It was around noon when I got into the shower. The damp patch on the bathroom ceiling was spreading, making the paint peel and feeding a colony of fungi, initially green and then red, like a moldy tortilla. During the first year and a half of my daughter’s life, I used to let things like that just happen, too weary and overworked to worry about them, but now they’re beginning to irritate me.
I walked naked into the bedroom, chose some clothes, but before I had time to dress, I heard my cell phone vibrating. The screen showed a Facebook message from Valentina Flores. It took me a moment to remember that she was Citlali’s aunt: I’m devastated, Mila dear, my heart breaks every time I write this. Citlali had an accident, she drowned in the sea in Senegal. We’re bringing her ashes back. I’m so sorry, Mila. She adored you and I know you adored her.
My head hurt like I’d been punched in the face. Like someone was trying to suck my brains out through my eyes. I don’t know how long I sat there on the bed, hugging my towel, trying to cry silently so my daughter and Andrés wouldn’t hear. Brief, painful images flashed across my mind, one after another like bats in a cave: Citlali’s face, her lips blue; her arms battling against the current; her open mouth swallowing salt water; her body floating amid strands of seaweed, spume, and plastic bottles. All this mingled with the laughter and shrill voice of my daughter: she was singing and dancing with her father to an album by The Breeders. My damp hair was dripping down my neck. It was hard to breathe.
After a while, Andrés left her playing with a toy and came into the bedroom. Which friend? he asked. You don’t really know her, I replied. You only met her once. Is she the one with the parvovirus dog? No. The punk? The engineer? The child-hating redhead, the blonde child-hater?
I smiled and, as I did, realized that my nose was bleeding. Andrés went to fetch cotton balls to stem the flow. I didn’t have the strength to explain who Citlali was. I didn’t even try, not until later, until that night.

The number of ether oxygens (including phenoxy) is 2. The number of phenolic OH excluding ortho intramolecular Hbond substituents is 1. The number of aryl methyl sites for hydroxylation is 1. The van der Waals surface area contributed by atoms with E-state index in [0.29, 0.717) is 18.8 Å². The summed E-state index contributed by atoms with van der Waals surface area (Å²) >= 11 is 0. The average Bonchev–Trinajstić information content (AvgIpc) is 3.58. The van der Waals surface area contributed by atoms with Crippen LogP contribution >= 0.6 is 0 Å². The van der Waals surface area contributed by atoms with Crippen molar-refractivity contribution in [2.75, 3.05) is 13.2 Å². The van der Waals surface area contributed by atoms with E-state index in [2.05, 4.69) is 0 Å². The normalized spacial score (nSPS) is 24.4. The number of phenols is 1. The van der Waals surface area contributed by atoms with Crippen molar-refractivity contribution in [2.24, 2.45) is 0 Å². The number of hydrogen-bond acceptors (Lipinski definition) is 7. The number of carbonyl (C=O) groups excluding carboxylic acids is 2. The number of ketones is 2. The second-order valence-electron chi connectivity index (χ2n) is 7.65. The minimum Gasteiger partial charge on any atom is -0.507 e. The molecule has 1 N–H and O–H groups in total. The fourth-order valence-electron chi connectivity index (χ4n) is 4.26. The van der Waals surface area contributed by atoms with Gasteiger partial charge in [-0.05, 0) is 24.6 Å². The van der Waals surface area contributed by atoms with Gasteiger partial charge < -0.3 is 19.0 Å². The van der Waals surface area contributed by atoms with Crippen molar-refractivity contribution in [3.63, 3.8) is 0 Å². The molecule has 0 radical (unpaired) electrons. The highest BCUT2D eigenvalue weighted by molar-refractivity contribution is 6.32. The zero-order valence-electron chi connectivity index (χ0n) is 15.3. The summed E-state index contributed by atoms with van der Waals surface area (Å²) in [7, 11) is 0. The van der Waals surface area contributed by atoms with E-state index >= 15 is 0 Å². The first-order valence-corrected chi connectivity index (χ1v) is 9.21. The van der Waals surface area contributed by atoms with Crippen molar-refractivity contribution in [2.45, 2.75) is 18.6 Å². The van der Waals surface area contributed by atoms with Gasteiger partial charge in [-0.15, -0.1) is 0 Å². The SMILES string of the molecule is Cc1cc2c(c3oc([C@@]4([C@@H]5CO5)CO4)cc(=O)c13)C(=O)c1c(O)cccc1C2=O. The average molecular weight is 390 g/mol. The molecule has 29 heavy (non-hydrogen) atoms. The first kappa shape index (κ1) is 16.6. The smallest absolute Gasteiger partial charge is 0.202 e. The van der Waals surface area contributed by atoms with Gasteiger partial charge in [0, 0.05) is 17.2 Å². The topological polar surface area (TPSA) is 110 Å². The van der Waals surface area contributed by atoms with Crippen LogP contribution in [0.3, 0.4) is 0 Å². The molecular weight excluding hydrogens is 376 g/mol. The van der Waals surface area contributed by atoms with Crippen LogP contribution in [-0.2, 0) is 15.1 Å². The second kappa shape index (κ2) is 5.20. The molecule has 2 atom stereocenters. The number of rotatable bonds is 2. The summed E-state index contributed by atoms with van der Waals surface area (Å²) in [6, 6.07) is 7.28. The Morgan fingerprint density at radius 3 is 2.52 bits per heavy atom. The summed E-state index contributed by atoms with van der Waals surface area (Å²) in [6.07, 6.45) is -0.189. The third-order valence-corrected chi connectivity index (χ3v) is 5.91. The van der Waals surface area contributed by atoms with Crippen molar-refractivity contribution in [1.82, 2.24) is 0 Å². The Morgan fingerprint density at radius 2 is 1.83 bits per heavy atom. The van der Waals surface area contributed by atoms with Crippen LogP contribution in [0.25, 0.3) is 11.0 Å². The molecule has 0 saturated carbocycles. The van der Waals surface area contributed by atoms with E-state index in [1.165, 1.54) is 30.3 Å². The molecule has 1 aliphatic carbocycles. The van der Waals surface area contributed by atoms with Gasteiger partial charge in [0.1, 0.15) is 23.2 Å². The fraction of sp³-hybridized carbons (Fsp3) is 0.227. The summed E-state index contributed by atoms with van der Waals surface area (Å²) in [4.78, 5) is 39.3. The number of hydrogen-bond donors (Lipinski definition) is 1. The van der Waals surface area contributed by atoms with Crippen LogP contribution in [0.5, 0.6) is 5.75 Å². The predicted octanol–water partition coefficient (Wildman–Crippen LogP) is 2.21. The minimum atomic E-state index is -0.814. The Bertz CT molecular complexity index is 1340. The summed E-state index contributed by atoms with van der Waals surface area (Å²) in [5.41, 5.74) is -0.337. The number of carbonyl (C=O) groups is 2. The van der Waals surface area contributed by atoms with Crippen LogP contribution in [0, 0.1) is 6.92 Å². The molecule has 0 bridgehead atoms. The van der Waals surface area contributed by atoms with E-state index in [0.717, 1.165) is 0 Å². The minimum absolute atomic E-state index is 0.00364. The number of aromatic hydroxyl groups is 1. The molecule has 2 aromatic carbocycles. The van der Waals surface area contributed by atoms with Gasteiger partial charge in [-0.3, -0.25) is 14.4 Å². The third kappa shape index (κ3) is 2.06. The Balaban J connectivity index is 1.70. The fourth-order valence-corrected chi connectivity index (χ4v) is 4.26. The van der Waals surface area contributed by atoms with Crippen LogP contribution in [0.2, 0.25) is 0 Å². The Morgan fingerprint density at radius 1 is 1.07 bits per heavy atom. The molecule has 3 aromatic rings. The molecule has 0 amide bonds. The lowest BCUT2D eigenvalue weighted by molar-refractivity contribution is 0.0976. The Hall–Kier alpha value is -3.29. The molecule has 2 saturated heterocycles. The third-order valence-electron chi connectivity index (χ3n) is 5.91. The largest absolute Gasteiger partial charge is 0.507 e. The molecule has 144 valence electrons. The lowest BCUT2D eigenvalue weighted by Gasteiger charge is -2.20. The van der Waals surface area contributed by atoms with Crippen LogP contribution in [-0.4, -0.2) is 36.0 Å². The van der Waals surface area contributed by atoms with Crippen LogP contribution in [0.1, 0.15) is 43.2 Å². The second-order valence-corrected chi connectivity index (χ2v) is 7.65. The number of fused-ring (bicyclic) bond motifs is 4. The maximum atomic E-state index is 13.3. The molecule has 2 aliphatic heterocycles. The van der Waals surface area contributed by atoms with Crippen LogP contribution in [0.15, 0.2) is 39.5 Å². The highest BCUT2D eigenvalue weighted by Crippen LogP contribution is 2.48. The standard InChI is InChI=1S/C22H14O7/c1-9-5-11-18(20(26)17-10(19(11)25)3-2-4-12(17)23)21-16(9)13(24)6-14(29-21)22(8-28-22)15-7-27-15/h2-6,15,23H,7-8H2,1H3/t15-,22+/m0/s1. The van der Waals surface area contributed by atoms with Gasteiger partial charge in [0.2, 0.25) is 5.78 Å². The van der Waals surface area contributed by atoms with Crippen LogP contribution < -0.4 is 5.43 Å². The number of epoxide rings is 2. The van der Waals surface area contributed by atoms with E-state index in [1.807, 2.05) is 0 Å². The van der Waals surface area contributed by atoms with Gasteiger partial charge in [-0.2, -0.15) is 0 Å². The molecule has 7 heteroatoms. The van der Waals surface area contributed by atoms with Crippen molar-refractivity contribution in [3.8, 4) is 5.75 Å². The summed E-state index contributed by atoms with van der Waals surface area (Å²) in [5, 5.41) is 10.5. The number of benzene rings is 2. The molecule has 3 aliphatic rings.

Is she the one who lives in Spain?
No, that’s Dalia. Citlali was always moving around. She finally settled in Brazil but had to travel a lot because she worked for that environmental NGO.
Right, and I met her? Was she the woman with black hair and dark complexion?
No, that’s Dalia too. Citlali had short, fair hair and was really skinny.
She wore kind of masculine clothes, right?
Yes, that’s her.
And you three were childhood friends?
Well, we met in middle school.
But then you were at college with Dalia.
Same department, different majors.
Ah, I think I know who she is now.
I woke very late the next morning, and the first thing I did was text Dalia. Her reply came back after a few hours. It simply said, Yes, I know. I had no idea what else to say, and I guess she didn’t either.
The Spanish verb bordar is derived from the Indo-European bhar, meaning point, bristle, hole. This, in turn, has an etymological association with the Latin fastus, from which we get fastuoso and fastidio (lavish and annoyance). In both Spanish and English, the verb has a common root in the Old French brouder, meaning “the side of a boat” (as in starboard). And this is how it relates to embroidery, which was used to decorate the edges of fabrics.
The tenth-century Anglo-Saxon Exeter Book contains an ambiguous extract: Faemne aet hyre bordan gerised. The ambiguity lies in that bordan can mean table, embroidery, or, as above, edge. One possible translation is, “A woman’s place is at her embroidery.” A looser translation might be, “A woman’s place is on the edge of the abyss.”
From Cross-Stitch by Jazmina Barrera (trans. Christina MacSweeney). Used with permission of the publisher, Two Lines Press. Copyright © 2023 by Jazmina Barrera/Christina MacSweeney.
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